Intraoperative retrograde balloon angioplasty of the left anterior descending coronary artery for reperfusion of jeopardized proximal branches
Sequential left anterior descending artery stenoses often entrap diagonal and septal branches of significant but subgraftable diameter. These branches are routinely not perfused by middle or distal left anterior descending saphenous vein grafts implanted beyond the second lesion. We attempted to improve perfusion of such branches in nine patients using retrograde intraoperative balloon angioplasty. During coronary surgery, specially designed angioplasty catheters 2-3 mm in diameter were introduced through the coronary arteriotomy and passed retrogradely across the distal lesion. The balloon was inflated two to four times at 4-7 atmospheres. The size of the lesion was assessed before and after angioplasty using graduated coronary probes. Dilatation was successful in all cases. Probe-determined lesion diameter increased from 1.1 ± 0.4 mm to 2.0 ± 0.4 mm, an increase of 109 ± 8%. In selected patients, intraoperative balloon angioplasty is a promising adjunct to coronary surgery. The clinical significance and long-term effectiveness of this procedure require further evaluation.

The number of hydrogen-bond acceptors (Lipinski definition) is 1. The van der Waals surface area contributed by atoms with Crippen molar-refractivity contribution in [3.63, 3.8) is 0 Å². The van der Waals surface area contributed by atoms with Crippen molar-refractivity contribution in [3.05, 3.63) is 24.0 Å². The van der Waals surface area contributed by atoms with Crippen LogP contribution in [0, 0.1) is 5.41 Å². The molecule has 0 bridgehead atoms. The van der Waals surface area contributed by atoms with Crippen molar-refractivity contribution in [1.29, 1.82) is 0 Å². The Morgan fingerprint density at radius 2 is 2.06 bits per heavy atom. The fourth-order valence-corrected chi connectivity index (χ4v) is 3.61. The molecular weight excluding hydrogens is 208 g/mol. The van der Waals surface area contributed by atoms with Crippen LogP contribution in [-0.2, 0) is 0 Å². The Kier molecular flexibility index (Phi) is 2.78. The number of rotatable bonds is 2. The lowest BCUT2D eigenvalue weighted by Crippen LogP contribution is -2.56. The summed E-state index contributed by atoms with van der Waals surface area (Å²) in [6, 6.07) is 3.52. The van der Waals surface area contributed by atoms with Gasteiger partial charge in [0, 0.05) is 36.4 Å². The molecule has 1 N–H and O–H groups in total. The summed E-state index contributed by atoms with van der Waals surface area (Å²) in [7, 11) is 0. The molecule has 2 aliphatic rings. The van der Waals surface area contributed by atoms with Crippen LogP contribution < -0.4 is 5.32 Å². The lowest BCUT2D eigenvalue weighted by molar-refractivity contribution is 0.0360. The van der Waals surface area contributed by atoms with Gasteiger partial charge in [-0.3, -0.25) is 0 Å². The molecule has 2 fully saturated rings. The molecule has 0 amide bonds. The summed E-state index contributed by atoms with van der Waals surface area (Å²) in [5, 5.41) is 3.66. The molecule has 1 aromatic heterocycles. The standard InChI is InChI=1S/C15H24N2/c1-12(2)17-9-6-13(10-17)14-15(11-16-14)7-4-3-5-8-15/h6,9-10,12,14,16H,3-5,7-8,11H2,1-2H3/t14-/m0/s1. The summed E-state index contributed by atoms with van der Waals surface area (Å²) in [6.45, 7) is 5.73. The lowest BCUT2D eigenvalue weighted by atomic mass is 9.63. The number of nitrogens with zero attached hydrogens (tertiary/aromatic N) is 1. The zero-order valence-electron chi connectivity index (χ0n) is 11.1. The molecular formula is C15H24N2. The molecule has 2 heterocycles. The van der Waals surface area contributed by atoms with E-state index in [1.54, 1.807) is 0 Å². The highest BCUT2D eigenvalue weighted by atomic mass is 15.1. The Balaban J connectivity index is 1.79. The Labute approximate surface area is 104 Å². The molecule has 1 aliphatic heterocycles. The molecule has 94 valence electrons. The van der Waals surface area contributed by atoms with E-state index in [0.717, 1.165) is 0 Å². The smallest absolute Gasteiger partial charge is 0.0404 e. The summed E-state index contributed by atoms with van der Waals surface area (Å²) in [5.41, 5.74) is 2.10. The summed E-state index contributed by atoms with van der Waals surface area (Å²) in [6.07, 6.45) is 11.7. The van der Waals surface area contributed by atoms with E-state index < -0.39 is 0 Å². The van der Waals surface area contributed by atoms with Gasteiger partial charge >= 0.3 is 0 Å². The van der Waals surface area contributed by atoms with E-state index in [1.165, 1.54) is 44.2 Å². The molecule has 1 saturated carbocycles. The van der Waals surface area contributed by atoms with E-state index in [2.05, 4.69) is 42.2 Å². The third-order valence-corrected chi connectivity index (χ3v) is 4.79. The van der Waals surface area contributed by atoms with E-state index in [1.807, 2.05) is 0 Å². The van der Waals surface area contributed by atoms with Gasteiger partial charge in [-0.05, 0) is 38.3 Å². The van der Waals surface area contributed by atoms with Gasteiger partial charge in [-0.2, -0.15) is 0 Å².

Katz, R., Leiboff, R., Aaron, B., Mills, M., Wasserman, A., & Ross, A. (1982). Intraoperative retrograde balloon angioplasty of the left anterior descending coronary artery for reperfusion of jeopardized proximal branches. Circulation, 66 (2 II). Retrieved from https://hsrc.himmelfarb.gwu.edu/smhs_medicine_facpubs/4255